You’re in for a treat today with our simple, no-fuss low FODMAP bone broth. This low FODMAP bone broth is an aromatic spiced beef bone broth made without any high FODMAP ingredients that could cause your IBS or bowels to flare up. We got tired of asking, “Is bone broth low fodmap?” and checking the ingredient lists. So, we went ahead and made one for ourselves and that’s exactly what we’re going to teach you right now.
Our low FODMAP bone broth recipe can be eaten as is or used as a base to flavor other low fodmap recipes. But before we get into the recipe, let’s go over a few topics to get us all on the same page:
Enough chit-chat, let’s start with the basics and talk about bone broth. What is it and how is it different from stock?
What Is Bone Broth?
Bone broth is a broth made with bones and simmered over low heat for hours with vegetables or aromatics. Bone broth is different from a stock which is typically thinner in texture. A good bone broth is defined by its thickness. Because the bones are simmered over hours, the cartilage breaks down to the point that it makes a collagen-rich and gelatin-filled broth. It’s really jelly-like! (This may not be a great selling point but it’s cool).
Traditional aromatics like onion and garlic are common in stocks and bone broths but they are not IBS-friendly ingredients. Our low FODMAP bone marrow broth makes a delicious broth without any of those pesky high FODMAP ingredients and without sacrificing the taste.
How long does it take to make beef bone stock, you ask? Well, the jury’s out on that one. Some chefs say 2-4 hours and others swear up and down it’ll take anywhere between 16-18 hours or 48 hours. That’s two days!
We’re all for low and slow cooking but we don’t have 2 days to cook a bone broth. What we do have is a few hours during work from home days. With all the time that goes into making bone broth, you may be wondering what the fuss is about. We’ll cover that in the next topic and talk about the benefits of a low FODMAP bone broth.
The Benefits Of Low FODMAP Bone Broth
How beneficial can boiling a pot filled with bones and water be, right? *Insert wrong buzzer sound here* It turns out, beef soup bones have many healing properties and benefits. The collagen in the broth is a fantastic protein that’s great for your gut, skin, hair, nails, and more.
Here are a few things bone broth supposedly does:
- Heals your gut
- Gives you added collagen
- Makes a healthy & happy immune system
Heals Your Gut
A bone broth for IBS sufferers is no doubt the perfect way to benefit from a bone broth without having any bloating or pain. Apparently, bone broth is great for your gut and has healing properties. Yup, you read that correctly. This recipe is a low FODMAP gut healing soup. According to this article, one cup of bone broth a day can help with leaky gut syndrome.
It’s also beneficial and protects guts that are not leaky. It explains that the collagen from bones used to make bone broth (knuckles, joints, etc) helps seal the gut like a band-aid. We don’t know about you but that sounds like a great deal.
Gives You Added Collagen
A bone broth low fodmap recipe is essentially making collagen soup. Collagen doesn’t just give bone broth its signature Jell-O-like consistency when cooled. It’s also an important protein that is a building block for the cells in your bones, hair, and skin.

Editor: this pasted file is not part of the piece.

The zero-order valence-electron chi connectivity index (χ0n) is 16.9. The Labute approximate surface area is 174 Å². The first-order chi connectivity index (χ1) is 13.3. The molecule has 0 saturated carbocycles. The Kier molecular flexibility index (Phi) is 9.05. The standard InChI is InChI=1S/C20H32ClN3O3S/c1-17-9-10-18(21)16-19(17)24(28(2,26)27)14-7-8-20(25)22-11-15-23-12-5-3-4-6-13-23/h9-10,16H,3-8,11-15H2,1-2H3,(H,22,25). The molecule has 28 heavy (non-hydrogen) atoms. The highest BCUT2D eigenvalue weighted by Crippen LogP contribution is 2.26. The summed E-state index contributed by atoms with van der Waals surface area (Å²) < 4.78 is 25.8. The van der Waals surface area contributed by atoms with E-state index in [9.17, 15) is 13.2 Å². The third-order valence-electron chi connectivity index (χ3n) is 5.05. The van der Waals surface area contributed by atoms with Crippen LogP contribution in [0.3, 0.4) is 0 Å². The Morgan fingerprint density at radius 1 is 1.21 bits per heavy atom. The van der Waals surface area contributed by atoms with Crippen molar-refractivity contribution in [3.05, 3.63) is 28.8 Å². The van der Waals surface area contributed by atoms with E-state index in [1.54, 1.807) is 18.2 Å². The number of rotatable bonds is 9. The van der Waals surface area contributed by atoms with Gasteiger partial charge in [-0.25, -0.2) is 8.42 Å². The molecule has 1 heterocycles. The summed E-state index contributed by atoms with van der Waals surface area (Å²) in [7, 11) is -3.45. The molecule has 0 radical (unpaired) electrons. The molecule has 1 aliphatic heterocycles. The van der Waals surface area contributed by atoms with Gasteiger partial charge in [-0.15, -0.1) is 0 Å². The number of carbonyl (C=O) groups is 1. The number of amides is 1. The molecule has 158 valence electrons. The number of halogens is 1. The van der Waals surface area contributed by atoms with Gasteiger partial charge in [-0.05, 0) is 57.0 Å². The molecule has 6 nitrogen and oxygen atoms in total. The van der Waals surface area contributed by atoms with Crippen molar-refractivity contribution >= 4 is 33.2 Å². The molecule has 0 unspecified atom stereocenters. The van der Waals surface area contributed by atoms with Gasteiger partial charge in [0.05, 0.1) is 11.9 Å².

How many times have you seen anti-aging skincare or skin-firming products swear by collagen? Why not skip the expensive face creams and make yourself a bowl of bone broth? We doubt bone broth is the fountain of youth but there are added benefits to having more collagen in your diet.
But what about collagen FODMAP, you ask? Collagen has not been formally tested yet but seeing as it’s a protein, it is safe to assume that collagen is a low FODMAP food.
Makes A Healthy & Happy Immune System
Enough about collagen, bone broth has such a high concentration of minerals that it’s being dubbed a “superfood.” The famed Mark Sisson even wrote an article about bone broth and how it can strengthen your immune system.
So, a pot of bones and water can actually be more beneficial than we initially thought but before you run off to the store to get some beef, let’s clear up the confusion between bone broth and beef broth in the next section.
Bone Broth v Beef Broth
Let’s start with broth v stock first. They’re not the same thing. A broth is thinner, utilizes more than just bones, and doesn’t take as long to cook as a broth.
Bone broths are made by simmering roasted bones in water for a long time. It’s these essential hours that allow a broth to be mineral enriched. The longer the liquid cooks, the more nutrients leach out from the bones.
Whereas beef broth is made from cooking beef instead of bones. This requires meaty pieces and as tasty as those cuts are, they don’t have the amount of collagen and other nutrients needed to result in a Jell-O-like bone broth. The flavor will differ too, naturally.
Now that we’ve covered the difference between stock and broth, beef vs bone broth, let’s talk about bones for bone broth and more in the next part: How to make low FODMAP bone broth.
How To Make Low FODMAP Bone Broth
If you’re following a low fodmap diet and you’re looking for a simple no-fuss recipe for homemade beef bone broth, then you’re in luck. That’s exactly what we’re going to teach you right now.
To make your own bone broth at home, we must first begin by befriending your butcher. We’re kidding, you don’t need to get all buddy-buddy with your butcher. But you should let them know that you’re making a bone broth. That way they’ll give you all the knobby knuckles, joints, neck bones, cartilage, bone marrow to make your bone broth.